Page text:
No. The damper must be in the fully open position when using a wood burning fireplace. Partially closing the flue (chimney) damper can cause smoke to spill into the room when burning wood, or cause carbon monoxide (CO) to come into the room when using gas logs.
You can if you have a heat circulating model, which means there are louvers in the top and bottom facing of the fireplace, and if there is electrical power to the junction box behind the lower louver, then you can easily install a fan kit.
Our fans are purposely designed at lower CFMs (cubic feet per minute). There are two reasons for this. First, to minimize fan noise. Second, a high velocity would tend to cool the air temperature coming out of the top louver of the fireplace. The fan is designed to move warm air into the room, not to move air clear across the room.
There are several possible causes of feeling cold air from a wood fireplace. You will want to make sure the damper is closed. Also check the installation manual for any other potential openings that may need to be shut. If the fireplace is mounted on cement versus plywood, that can also transfer cold into your home. If the chase area or doghouse is not insulated adequately, that is another possibility. Please check with your builder or installer on the insulation of the chase.
If I want to convert my wood burning fireplace to gas, is a set of gas logs or a gas insert going to be my best option?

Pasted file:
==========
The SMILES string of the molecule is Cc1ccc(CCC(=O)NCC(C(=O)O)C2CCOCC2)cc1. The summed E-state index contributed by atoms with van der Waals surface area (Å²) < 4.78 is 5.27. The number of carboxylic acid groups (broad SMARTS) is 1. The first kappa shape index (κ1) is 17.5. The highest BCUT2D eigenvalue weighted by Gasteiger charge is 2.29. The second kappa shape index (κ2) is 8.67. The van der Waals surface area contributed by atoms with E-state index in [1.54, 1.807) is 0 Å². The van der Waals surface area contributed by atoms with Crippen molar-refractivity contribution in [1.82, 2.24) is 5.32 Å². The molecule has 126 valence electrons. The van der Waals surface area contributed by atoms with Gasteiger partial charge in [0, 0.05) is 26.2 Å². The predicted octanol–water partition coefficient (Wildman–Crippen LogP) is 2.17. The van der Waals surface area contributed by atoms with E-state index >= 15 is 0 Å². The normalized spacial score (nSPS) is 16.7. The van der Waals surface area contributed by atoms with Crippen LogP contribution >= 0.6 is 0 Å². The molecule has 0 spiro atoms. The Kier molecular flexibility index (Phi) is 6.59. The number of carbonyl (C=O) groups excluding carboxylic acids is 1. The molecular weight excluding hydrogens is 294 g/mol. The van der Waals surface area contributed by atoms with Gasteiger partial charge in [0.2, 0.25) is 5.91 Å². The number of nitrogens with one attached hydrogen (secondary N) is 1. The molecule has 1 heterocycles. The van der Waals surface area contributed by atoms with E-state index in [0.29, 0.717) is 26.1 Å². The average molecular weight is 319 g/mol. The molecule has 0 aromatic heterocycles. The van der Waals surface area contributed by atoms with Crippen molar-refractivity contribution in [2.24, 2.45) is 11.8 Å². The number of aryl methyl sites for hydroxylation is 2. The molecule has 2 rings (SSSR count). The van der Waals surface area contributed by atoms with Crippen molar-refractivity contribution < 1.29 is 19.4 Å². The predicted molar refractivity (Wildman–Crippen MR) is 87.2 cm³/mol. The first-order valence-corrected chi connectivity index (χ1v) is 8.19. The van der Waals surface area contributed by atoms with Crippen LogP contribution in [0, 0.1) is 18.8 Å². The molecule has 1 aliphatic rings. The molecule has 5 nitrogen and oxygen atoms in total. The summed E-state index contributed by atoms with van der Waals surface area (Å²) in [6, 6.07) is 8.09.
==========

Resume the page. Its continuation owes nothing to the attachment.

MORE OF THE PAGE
Your decision really comes down to how much a priority heating efficiency is for you. If you want a lot of heat from your fireplace, you should consider a direct vent gas insert. From a cost standpoint, an insert will cost approximately five times the cost of a nice gas log set. However, since the insert is very efficient, it will pay for itself over a period of a few years in gas bill savings. We offer both a full line of inserts and vented gas logs to choose from. Installing room-vented or vent free log sets in our wood burning fireplaces is unacceptable. Doing so will void your warranty on the fireplace and possibly your homeowners insurance.
For vented gas log sets, you need to remove the log set and grate, have the gas line capped, and install a grate rated for natural wood. Also check the damper to make sure it has not been removed and is functioning properly. If needed, a damper repair kit may be available (and installed) to make the unit fully functioning as a wood burning fireplace.
On new wood burning fireplaces, first determine what you are burning. You should only be using seasoned wood, newspaper, or kindling. Firestarters can cause a smell. For seasoned fireplaces, what have you burned in the past? Have you cleaned the fireplace prior to burning? If you have used firestarters and/or prefabricated logs, these products are bound together with a wax-type substance, which does not dissipate. This wax can pool and has been found under the hearth refractory and can cause a foul odor. Also check what is on top of the fireplace. Remove all objects from mantel to see if this eliminates the smell.
The Quadra-Fire wood stoves incorporate secondary burn tubes, which are more efficient, burn cleaner, and require less maintenance than stoves with catalytic converters. More than 50% of the heat from your wood stove comes from burning the smoke, and stoves with secondary burn tubes burn that smoke inside the firebox, instead of in your chimney. Generally, the Quadra-Fire wood stoves average less emissions versus the EPA standard of 6 grams per hour. They are very clean burning and, over the life of a catalytic converter stove, you will need to replace the converter several times. This is quite a costly maintenance requirement. You will not need to replace the heat tubes on the Quadra-Fire stoves.